If you are out on calm water and you are a good swimmer and it’s a hot day then a manual inflatable PFD can be a really good option to stay cool and let you jump off the board and swim around as well.

Manual vs Automatic Inflation

Automatic inflating vests should only be used for things where you don’t plan on falling in the water or walking in the water or wading in the water. They shouldn’t be used in situations where an inflating vest can get you trapped in something in the water.

Automatic inflating PFDs should never be worn for certain activities such as small boat sailing where it can trap you in the rigging during inflation. I was at a regatta on Lake Erie where tragedy struck when someone capsized their boat and the automatic inflating PFD inflated in rigging trapping them under the boat. Nothing ruins a fun day on the water faster than someone drowning.

Automatic inflatable PFDs should not be used when your doing an activity where it is common to jump or fall in the water or to wade out in the water like standup paddleboarding (SUP). Once you’ve inflated the PFD, it’s inflated for the rest of the day or until you repack it and put in a new CO2 cartridge. If you are going out for a few hours and fall in at the start you are now stuck with an inflated PFD the size of a Type I or you’ve got to stop and repack it if you happen to have a spare CO2 cartridge with you.

If you’re getting off the SUP Board and it’s a little deeper then you thought. Oops, it’s inflated and time for a re-arm kit. You forget and walk in the water to help your friend. Oops, it’s inflated. You lose your balance and fall in the water. Oops, time for a re-arm kit.

The below video shows how automatic inflating PFDs inflate and how long it takes to surface.

For a manual inflating PFD you have to be able to inflate it after you are in the water. That usually means pulling a cord to activate it. That means you must be able to swim to use this type of vest since you have to have enough control of yourself in the water to pull the cord after falling in.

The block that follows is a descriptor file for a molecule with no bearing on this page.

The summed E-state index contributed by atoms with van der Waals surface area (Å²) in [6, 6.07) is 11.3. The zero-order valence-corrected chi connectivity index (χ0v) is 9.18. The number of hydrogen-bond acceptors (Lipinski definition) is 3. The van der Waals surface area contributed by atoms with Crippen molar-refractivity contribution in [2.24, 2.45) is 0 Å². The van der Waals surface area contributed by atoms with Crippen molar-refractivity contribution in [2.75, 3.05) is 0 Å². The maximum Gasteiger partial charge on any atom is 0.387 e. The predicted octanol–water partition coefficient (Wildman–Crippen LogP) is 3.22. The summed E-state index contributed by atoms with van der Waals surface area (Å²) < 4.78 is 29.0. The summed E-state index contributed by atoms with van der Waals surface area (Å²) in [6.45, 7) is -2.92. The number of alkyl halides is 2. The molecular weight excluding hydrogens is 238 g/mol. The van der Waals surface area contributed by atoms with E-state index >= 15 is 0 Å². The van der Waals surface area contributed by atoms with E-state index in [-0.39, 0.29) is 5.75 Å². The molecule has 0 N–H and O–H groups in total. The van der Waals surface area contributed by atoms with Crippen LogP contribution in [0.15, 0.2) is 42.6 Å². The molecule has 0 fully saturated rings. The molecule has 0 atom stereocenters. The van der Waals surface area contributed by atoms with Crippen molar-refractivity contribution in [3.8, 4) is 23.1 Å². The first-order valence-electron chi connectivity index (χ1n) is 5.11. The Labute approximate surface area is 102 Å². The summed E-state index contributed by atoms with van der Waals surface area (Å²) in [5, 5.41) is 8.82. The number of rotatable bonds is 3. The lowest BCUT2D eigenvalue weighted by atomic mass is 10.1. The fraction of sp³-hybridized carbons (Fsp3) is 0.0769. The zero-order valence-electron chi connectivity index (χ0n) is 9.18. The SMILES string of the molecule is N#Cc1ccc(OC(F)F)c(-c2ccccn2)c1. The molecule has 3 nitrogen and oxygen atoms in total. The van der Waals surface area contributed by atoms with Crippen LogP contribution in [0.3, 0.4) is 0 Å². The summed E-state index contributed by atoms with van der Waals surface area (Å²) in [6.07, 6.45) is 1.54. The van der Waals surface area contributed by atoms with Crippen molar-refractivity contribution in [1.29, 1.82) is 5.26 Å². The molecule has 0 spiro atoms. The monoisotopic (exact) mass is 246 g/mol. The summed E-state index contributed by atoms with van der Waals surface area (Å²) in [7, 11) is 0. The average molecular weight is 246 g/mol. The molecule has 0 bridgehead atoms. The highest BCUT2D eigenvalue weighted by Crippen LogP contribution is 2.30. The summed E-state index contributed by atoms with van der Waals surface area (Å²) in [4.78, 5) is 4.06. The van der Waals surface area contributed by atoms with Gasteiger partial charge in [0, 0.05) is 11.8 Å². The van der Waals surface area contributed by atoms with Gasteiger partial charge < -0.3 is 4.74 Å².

Suspenders vs Belt

Inflatable PFDs come in 2 main variety. One is called a suspenders type which is basically a U-Shaped air cushion worn around your neck and over your shoulders with a waist strap. These are essentially a Type I or Type II style PFD with an inflatable cushion. They are always Type V but will be marketed as having Type I, II or III characteristics. They are comfortable to wear because they are only a small strip going around your upper body.

The second main type of inflatable PFD is the belt PFD. This looks like a fanny pack. You inflate it the cushion in front of you and then have to manually pull the neck strap over your head. You have to be able to swim to use this because it takes some effort to put it on after inflating. These are really good for paddling on a hot day on really calm water.

The below video demonstates how a belt PFD inflates and is put on in the water.

Types of Type III PFDs

Type III PFDs are the most common PFDs out there and what you normally think of when you say PFD or life jactet or life vest. There is a huge variety of them available and they are designed for different purposes. They all have a minimum of 15.5 pounds of flotation.

General Purpose

This is the generic type 3 that is okay for everything but not great for any purpose. It usually has the minimum flotation required and it uses 2 or 3 buckles. It is made with nylon material.

Paddling and Small Boat Sailing

The next version of Type III PFD is the type designed for paddling (SUP and Kayak) and small boat sailing. Although they sound different both these 2 activities have very similar needs. These PFD’s are designed with large arm openings so you can freely move your arms to paddle or adjust lines. They are low profile and cut high around your stomach so you can easily sit or bend over while wearing it.

They usually use a combination of a zipper and a buckle to hold them on. They are almost always made of nylon material over foam but can have neoprene padding on the straps.


This category of PFD is designed to be very tight fitting and to not come off if you fall in the water while going fast. They usually have 4 buckles. Sometimes 3 for smaller sizes. They can be made of nylon but higher performance versions will all be made of Neoprene for a tighter fit and also to provide some padding for you when you hit the water. They are usually not low profile meaning they are made to be worn in a standing position or slight bend in the waist. As they are designed to not come off easily they do not have large arm holes as paddling PFDs have.